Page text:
‘The Mountain’ Thor Bjornsson’s ‘World’s Strongest Man’ Strength Circuit Is Truly Superhuman

The Mountain Thor Bjornsson Strength Circuit


Thor Bjornsson, aka The Mountain on Game of Thrones, aka the 2018 World’s Strongest Man, has taken what he does to earn that title and created a strength-training program that anyone can follow. A strength-training program that anyone can follow if they are 6-foot-9, 400 pounds of muscle chiseled out of granite, that is.

So if you happen to fit that description and are looking to get even more swole, then Thor’s Power Program was made just for you.

According to his website

This is the exact program that Thor followed for his main strength building block leading up to his most successful year in Strongman – 2018. The main competition season of 2018 started with the Arnold’s Classic, followed by Europe’s Strongest Man, and then finished off with the most prestigious competition of all, The Worlds Strongest Man, which Thor conquered all and became the first man in history to win all three events in one year – 2018.

Thors Power Program is how Thor trained 12 weeks out from the beginning of his strongman competition season to get strong. REALLY STRONG. He followed the Strength System, created by his coach Sebastian Oreb, where the main tool to strengthen his body was a barbell. He performed the basic gym lifts; squat, deadlift, bench press and overhead press, with an enormous emphasis on lifting technique, as well as an intelligent approach to load selection and recovery. The exercises, techniques and principles used in Thor’s Power Program can be followed by anyone who wants to develop a strong body that moves well and is free from injury.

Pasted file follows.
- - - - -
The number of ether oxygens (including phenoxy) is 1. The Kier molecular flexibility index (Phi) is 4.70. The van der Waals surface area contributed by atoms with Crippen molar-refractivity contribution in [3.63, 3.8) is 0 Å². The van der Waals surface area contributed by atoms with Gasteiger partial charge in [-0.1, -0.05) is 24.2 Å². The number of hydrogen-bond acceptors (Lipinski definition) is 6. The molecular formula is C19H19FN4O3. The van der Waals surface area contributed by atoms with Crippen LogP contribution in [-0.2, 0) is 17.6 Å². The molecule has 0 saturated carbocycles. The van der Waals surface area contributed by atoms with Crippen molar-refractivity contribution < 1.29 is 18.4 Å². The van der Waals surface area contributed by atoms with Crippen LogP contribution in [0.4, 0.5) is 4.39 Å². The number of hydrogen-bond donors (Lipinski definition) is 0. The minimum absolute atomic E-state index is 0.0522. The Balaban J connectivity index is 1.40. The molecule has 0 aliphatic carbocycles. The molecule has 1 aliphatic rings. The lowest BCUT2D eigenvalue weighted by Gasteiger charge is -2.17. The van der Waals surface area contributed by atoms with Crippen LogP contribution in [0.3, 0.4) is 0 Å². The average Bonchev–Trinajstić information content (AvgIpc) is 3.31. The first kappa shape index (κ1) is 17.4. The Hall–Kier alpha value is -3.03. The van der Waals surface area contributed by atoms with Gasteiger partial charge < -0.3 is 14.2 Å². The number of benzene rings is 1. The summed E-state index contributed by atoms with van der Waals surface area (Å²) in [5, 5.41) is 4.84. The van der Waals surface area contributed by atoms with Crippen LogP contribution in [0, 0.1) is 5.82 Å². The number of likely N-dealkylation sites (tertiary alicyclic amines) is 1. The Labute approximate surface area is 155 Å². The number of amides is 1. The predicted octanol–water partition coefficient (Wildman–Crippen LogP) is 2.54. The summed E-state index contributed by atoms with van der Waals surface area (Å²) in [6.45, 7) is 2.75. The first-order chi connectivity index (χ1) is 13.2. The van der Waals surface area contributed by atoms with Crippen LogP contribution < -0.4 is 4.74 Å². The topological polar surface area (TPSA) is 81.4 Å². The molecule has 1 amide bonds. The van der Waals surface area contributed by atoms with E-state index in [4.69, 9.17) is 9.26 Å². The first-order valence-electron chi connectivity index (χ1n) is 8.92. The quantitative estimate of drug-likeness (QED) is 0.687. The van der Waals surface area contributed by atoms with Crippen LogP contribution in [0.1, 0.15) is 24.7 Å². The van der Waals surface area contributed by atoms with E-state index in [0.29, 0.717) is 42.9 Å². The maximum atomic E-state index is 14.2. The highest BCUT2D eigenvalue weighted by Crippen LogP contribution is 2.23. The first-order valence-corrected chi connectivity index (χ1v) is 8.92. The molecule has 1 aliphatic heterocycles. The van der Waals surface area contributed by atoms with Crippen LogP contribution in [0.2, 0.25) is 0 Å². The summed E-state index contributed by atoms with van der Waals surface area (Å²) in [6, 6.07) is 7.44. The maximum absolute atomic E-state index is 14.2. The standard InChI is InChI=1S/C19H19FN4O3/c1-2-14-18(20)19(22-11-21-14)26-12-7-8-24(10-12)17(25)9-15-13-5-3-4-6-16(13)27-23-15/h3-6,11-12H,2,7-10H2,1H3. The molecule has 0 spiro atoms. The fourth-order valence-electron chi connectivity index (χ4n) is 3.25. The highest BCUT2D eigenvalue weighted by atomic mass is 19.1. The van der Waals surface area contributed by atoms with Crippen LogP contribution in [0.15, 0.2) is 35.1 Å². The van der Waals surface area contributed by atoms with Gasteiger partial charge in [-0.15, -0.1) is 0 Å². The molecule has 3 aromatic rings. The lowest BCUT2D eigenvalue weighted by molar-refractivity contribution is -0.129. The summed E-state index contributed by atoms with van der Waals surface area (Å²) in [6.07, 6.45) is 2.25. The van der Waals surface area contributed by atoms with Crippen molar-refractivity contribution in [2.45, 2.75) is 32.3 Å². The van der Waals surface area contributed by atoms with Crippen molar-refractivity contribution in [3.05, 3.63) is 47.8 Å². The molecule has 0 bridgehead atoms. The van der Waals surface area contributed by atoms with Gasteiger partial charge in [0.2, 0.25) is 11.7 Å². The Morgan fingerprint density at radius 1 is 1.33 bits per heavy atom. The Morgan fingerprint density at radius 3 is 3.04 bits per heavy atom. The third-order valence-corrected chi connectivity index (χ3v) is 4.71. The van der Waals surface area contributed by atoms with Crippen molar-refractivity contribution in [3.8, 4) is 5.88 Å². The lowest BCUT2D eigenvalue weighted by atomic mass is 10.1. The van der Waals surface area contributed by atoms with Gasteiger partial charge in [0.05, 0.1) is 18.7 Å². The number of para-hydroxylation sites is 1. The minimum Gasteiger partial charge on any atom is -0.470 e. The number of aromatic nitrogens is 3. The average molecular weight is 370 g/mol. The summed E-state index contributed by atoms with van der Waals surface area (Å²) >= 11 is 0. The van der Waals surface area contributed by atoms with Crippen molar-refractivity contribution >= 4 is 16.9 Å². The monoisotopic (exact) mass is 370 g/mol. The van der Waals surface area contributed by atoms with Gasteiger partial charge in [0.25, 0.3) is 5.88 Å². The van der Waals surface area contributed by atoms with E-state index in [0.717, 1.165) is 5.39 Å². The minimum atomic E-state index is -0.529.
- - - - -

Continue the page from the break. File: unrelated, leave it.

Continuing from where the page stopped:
Now, they want to share their program, as well as their tips, secrets and the training principles they used to achieve victory, to help you get strong the right way!

Nice, huh? One caveat: Thor’s “basic gym lifts” are anything but basic.

For instance, check out this four-set strength circuit Bjornsson posted to his Instagram account over the weekend.

For those scoring at home (and if you are, congrats), that was a 357-pound log press (or 25-stone, whatever that is, for our British friends), followed by a 357-pound axle lift, followed by a 231-pound dumbbell lift and a 298-pound block press.

Oh yeah, he does this circuit three times. No big deal.

Just like this two-rep, 407-pound log press, which he called, “Lightweight, baby.”

And these 484-pound and 440-pound bench presses (three reps for the first weight, SEVEN for the second).

So, uh, yeah… where do we sign up?